Wednesday, May 20, 2015

Just One Day by Gayle Forman

Title: Just One Day
Author: Gayle Forman
Pages: 368
Genre: YA fiction, travel
Rating: 4/5 mangoes

     Right about now it's 5PM (on the dot) and I am so grateful to have my blog. I have so much to say on this brilliant novel that I'm glad I have more than 140 characters to talk with (twitter: @/spontaneouslyxs). You can read about my new rating system here. The reason it doesn't get 5 mangoes is because although I wouldn't change a thing, I have this gut feeling that it isn't a five quite yet, that the 5 mango books need to have just a little more, and for that reason, I'm out. Haha, just kidding (Shark Tank reference!), but for those reasons, it's a four. Maybe that "little more" is closure in the form of the companion novel, Just One Year, but for whatever reason, this book affected me a lot. By the end I was crying, as in truthfully dripping tears, which is something I seldom do and never used to (I've become more of a softie.) Gayle Forman did an outstanding job bringing everything in this book to life, something I didn't see in If I Stay, which I felt was rather over-hyped and built up with more than was given to us at the end.

     Allyson Healy has always been the quiet, no-risk girl until she meets Dutch Shakespearan actor and nomad Willem at one of his performances while visiting Europe on a chaperoned tour trip with her best friend. Running into him again on the train, she spontaneously and totally out of her comfort zone agrees to spend just one day with him in Paris, only to discover the next day that he's missing. Gayle Forman describes heartbreak in an authentic format that's almost overwhelming in it's beauty; one of missing someone, of playing the "What If?" game, of yearning for something you can never have. You get to see how Allyson deals with the after affects of one perfect day, finding who she truly is between who she pretended to be, and breaking free of all the ropes tying her down to the no-risk girl she's always been. It definitely will inspire the wanderlust in you and really make you want to get up, stop sitting, and go do something crazy yourself.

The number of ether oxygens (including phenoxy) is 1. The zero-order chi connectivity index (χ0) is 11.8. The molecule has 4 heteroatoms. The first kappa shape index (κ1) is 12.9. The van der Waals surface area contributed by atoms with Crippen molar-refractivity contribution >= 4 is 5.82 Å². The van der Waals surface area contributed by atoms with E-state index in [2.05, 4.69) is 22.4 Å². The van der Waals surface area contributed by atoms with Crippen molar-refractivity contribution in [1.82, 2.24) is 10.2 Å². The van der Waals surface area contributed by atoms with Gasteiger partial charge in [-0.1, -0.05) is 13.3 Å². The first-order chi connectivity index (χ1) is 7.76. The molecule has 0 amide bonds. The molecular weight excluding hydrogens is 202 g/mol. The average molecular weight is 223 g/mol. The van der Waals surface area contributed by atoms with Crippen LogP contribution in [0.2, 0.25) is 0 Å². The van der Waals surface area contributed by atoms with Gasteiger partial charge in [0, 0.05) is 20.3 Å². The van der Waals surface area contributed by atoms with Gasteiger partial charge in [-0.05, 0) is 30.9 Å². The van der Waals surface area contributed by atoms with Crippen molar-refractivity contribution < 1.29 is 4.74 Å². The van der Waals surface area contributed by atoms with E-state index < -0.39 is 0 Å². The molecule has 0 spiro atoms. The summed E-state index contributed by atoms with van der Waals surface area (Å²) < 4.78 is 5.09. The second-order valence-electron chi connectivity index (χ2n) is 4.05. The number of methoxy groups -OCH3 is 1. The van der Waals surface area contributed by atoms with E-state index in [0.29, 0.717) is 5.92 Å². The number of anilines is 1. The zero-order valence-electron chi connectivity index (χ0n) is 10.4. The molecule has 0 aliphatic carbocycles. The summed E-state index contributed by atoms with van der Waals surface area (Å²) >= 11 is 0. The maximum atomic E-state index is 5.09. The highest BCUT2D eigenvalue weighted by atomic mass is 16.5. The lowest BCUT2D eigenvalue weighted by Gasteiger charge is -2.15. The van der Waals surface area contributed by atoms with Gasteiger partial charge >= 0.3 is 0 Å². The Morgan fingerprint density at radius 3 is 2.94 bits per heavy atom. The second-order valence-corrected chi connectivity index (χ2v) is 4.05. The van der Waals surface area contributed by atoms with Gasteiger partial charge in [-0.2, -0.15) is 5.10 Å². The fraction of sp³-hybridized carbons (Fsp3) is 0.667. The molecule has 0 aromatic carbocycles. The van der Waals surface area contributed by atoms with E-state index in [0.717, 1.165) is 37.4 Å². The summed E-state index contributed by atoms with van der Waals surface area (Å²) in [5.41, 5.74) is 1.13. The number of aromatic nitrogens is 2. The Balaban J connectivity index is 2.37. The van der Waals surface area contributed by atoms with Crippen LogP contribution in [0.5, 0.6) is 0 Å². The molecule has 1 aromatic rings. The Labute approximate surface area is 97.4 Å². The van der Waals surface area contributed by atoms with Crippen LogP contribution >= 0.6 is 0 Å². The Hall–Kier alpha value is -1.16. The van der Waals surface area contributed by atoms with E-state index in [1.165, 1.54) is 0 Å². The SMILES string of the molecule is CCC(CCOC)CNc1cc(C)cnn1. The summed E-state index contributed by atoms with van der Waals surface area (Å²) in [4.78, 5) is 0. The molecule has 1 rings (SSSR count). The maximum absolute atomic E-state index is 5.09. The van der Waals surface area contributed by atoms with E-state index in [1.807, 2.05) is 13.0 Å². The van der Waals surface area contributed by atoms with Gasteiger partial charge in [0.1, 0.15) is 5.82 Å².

It delves a lot into emotions and a strong state of almost emptiness that makes it more than a breezy read, but a good one light enough that you'll still find it enjoyable.

     After reading If I Stay and beginning Where She Went, I ruled out Gayle Forman as an author I love. I didn't find myself emotionally connecting to anything because I didn't really find anything to connect to. I read the entire If I Stay, and it was like being told a story about someone's dead great-great-grandmother. Irrelevant. Not directly affecting me. Vague. But in this book, her writing, the reality and beautiful, dramatically tragic truth that nothing is an accident, the inspiration to travel and venture out into the unknown, the feeling of being in Europe yourself, and the emphasis on what the best parts of traveling are (makes sense- during the 3 years before college Forman took off for travel she's visited 64 countries, her fave being India. Woohoo Desis!) completely changed my opinion of her. The emphasis on a thought I love in theory and reality- that life is spontaneously splendid and anything can happen anytime- showed a lot to me in terms of how it connected to Allyson using that as a way to find herself, but in a relatable format. If you're telling me you wouldn't have struggled the way she had after holding one perfect day in her hand and losing touch with the only person who experienced it as well faster than a chunk of gold in a river, you're telling a fantasy. For whatever reason I almost thought of The Fault in Our Stars by John Green, though the storylines are very, very different. What struck me as similar was the many interesting tidbits I learned from the book as well as very unique and decidedly uncliche things/events/words to mark their special moments, ie. something other than roses at a dinner or a pretty sunset or compliment. Both books also tie their entire books back to Shakespeare at some point, which is something unique to every author and elevates the book to a higher standing. (Don't get me wrong- TFIOS is sad in a very obvious way, whereas Just One Day might not be sad to some people and instead just interesting as it's almost a mystery to find out what will happen next.)

A special shoutout to my best friend for recommending this book to me- because life is spontaneously splendid, and you never, ever know which books you'll truly love until you give them a chance, which is why I say READ EVERYTHING. I've been going insane because it's been days and I still don't have Just One Year.
Happy warm weather reading, travels, and more! (I'm shivering right now. Why is May 20th 50°F?) 
Aiman Ghani

[Disclaimer: I am not an Islamic leader or informed person of any kind. While I do my best to review and recommend only halal novels, there are some exceptions. Please take your deen into account and take precautions before reading any book despite who it may be reviewed by. A source to check books for how age appropriate they are is commonsensemedia.org] 

Wednesday, May 6, 2015

DIY Flower Crown + 10 Variations

With spring here, what better accessory to roam the earth in than a flower crown? Quick, inexpensive, utterly attractive and supremely versatile, these are a must have. Scroll through for full instructions!